Our kids need to know they are in our lives, and
they need to know we are in theirs. Because we
can all recite the litany of conditions they face:
They are over-extended, over-programmed,
with stress and anxiety as common companions.
All the concerns we had as kids-about our
appearance, our friends, what people did or
didn't think of us-are magnified by social media,
by the screens which we sometimes worry have
kidnapped their souls altogether.

something called Six Points.
And in a consumerist culture which too often
manipulates them and renders them passive, we
are going to give them something called L'Taken,
and the agency to make a difference for justice in
the world.
And every time they feel alone, we are going
to say, "You have company." And maybe we'll
mean us. And maybe we will mean something
far greater than we-maybe even a whisper of
holiness-when the sun sets on a Friday night
over an outdoor chapel, or a teacher listens, or
a friend shows up at the door for a shiva minyan
because they have learned that that's what Jewish
friends do.
So here's another story. This one is from this past
Sunday at Temple Emanu-El in Dallas. Our youth
learning program was getting out at noon, and
as I stood in the gathering space, I noticed a
mom with kids in tow, the seven-year old brother
and the five-year old brother fussing at each
other. And just as the older brother was about to
escalate the situation, he stopped in his tracks.
Because coming the other way was his madricha,
a high school senior who serves as the teaching
assistant in his class. "Hey Jack, how'd you like
our activity today?" Jack's scowl turned to a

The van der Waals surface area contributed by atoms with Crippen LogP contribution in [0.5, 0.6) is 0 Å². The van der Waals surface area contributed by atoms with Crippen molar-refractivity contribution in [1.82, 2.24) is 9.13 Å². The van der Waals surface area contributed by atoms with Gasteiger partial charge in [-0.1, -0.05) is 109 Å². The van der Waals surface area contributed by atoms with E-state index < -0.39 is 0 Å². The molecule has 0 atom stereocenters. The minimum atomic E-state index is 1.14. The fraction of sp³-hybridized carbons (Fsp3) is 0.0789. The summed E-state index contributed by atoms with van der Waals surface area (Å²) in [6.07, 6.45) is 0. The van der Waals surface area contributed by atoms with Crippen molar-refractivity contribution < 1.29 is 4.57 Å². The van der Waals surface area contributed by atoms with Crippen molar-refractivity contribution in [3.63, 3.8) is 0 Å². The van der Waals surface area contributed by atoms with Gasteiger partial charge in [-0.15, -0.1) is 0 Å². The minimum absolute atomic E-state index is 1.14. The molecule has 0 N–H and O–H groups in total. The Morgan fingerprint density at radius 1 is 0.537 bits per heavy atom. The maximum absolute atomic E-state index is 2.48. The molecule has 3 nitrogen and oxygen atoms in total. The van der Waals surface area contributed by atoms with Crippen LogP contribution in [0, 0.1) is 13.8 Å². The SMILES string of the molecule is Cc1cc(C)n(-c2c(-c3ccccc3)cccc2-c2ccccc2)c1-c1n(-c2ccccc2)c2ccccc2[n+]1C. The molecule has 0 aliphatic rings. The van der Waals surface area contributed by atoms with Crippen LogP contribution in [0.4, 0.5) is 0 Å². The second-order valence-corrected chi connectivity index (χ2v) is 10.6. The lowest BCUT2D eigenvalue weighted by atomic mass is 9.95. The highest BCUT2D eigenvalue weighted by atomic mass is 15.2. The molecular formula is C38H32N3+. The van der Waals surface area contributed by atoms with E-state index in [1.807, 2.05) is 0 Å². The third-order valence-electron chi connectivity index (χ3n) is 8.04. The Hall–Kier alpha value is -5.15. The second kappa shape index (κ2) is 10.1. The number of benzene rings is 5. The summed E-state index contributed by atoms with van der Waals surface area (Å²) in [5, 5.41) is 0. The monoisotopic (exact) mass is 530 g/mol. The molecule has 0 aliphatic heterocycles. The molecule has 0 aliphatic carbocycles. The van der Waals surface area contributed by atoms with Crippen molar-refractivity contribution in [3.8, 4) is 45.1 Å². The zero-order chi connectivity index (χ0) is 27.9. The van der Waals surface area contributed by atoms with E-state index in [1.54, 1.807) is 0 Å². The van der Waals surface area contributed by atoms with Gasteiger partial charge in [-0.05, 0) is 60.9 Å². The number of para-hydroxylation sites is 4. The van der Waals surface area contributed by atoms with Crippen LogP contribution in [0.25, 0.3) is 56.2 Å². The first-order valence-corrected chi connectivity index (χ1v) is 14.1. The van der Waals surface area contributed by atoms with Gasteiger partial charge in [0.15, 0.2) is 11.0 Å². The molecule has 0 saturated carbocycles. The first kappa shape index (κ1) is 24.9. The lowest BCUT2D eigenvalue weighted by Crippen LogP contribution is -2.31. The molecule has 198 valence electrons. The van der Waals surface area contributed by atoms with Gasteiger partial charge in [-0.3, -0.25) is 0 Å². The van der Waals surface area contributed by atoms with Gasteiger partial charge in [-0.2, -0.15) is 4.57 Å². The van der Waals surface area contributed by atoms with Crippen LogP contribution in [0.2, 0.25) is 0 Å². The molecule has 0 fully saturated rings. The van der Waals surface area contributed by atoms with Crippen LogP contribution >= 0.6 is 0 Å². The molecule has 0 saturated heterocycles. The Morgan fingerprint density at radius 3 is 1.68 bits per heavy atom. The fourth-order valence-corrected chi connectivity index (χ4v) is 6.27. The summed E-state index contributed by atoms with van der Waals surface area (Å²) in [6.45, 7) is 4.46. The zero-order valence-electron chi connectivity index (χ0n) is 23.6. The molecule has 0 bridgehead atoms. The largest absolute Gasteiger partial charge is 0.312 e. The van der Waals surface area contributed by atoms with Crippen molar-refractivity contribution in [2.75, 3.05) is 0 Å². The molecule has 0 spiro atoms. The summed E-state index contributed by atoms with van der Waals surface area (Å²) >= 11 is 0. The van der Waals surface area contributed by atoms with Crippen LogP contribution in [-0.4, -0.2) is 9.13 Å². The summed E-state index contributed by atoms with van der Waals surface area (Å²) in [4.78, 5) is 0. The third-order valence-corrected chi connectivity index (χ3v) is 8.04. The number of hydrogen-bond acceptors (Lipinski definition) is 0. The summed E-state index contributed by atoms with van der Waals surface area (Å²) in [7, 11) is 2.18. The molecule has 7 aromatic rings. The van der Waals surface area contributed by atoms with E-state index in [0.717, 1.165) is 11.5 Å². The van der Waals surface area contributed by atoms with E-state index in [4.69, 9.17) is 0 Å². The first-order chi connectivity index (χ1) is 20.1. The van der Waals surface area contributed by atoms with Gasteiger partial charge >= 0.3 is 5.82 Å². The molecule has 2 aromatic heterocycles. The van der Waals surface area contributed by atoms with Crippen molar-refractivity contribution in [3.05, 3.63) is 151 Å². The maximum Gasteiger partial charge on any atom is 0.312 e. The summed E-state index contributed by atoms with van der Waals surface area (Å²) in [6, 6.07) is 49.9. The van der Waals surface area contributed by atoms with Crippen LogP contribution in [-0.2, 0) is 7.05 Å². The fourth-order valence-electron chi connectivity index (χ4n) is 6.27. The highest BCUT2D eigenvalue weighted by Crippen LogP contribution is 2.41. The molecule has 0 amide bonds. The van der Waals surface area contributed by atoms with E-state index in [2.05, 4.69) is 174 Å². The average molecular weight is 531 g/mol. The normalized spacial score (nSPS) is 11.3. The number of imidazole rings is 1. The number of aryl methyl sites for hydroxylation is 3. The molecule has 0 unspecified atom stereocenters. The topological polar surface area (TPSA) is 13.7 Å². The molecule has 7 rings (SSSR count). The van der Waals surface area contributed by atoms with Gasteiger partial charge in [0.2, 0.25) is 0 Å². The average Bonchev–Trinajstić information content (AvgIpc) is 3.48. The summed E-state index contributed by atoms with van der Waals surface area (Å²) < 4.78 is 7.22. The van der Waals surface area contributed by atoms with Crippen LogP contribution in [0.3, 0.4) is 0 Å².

completely awed smile: "It was fun!"
Because at the moment that young Jack was
going to do something not particularly loving to
his little brother, he realized: He had company.
And his company was a cool teenager who knew
who he was, and cared what he thought about
throwing rubber balls into a barrel with some
Jewish connection that I can no longer recall.
I stand here tonight not just as the child of Jack
and Priscilla Stern or the student of Alfred Ronald
or the proud parent of that high school senior
I just mentioned. I am honored to speak with
you as the president of the Central Conference
of American Rabbis, and to tell you that our
community of rabbis stands with you in standing
with our kids.

In an age where kids feel like they have no time,
we are going to show them how enriching their
time can be.

Our rabbis at camp, our rabbis in Hillel, our
rabbis who teach on college campuses or
inspire teens from the pulpit or lead them to lifechanging experiences in Israel, our rabbis who
teach Confirmation and get good and silly at Tot
Shabbat -we are with you and we are with our
kids every step of the way. None of us can do it
alone-not our kids, not our professionals, not
our families. We need each other.

In a generation where our Jewish kids somehow
think that their achievements in the classroom
or on the playing field exist independent of
their Jewish identity, we are going to give them

One more word about adult responsibility
towards our kids-it begins with responsibility
for our own Jewish lives. The great wisdom of
the Federal Aviation Administration is that you

And that is the glorious chutzpah of this
movement and this night. Because in an age
where kids are at risk for isolation, our Reform
Movement has the spiritual creativity and courage
to invite them into authentic connection.

(Continued on page 11)


Table of Contents for the Digital Edition of CCAR Newsletter January/February 2018

CCAR Newsletter January/February 2018 - 1
CCAR Newsletter January/February 2018 - 2
CCAR Newsletter January/February 2018 - 3
CCAR Newsletter January/February 2018 - 4
CCAR Newsletter January/February 2018 - 5
CCAR Newsletter January/February 2018 - 6
CCAR Newsletter January/February 2018 - 7
CCAR Newsletter January/February 2018 - 8
CCAR Newsletter January/February 2018 - 9
CCAR Newsletter January/February 2018 - 10
CCAR Newsletter January/February 2018 - 11
CCAR Newsletter January/February 2018 - 12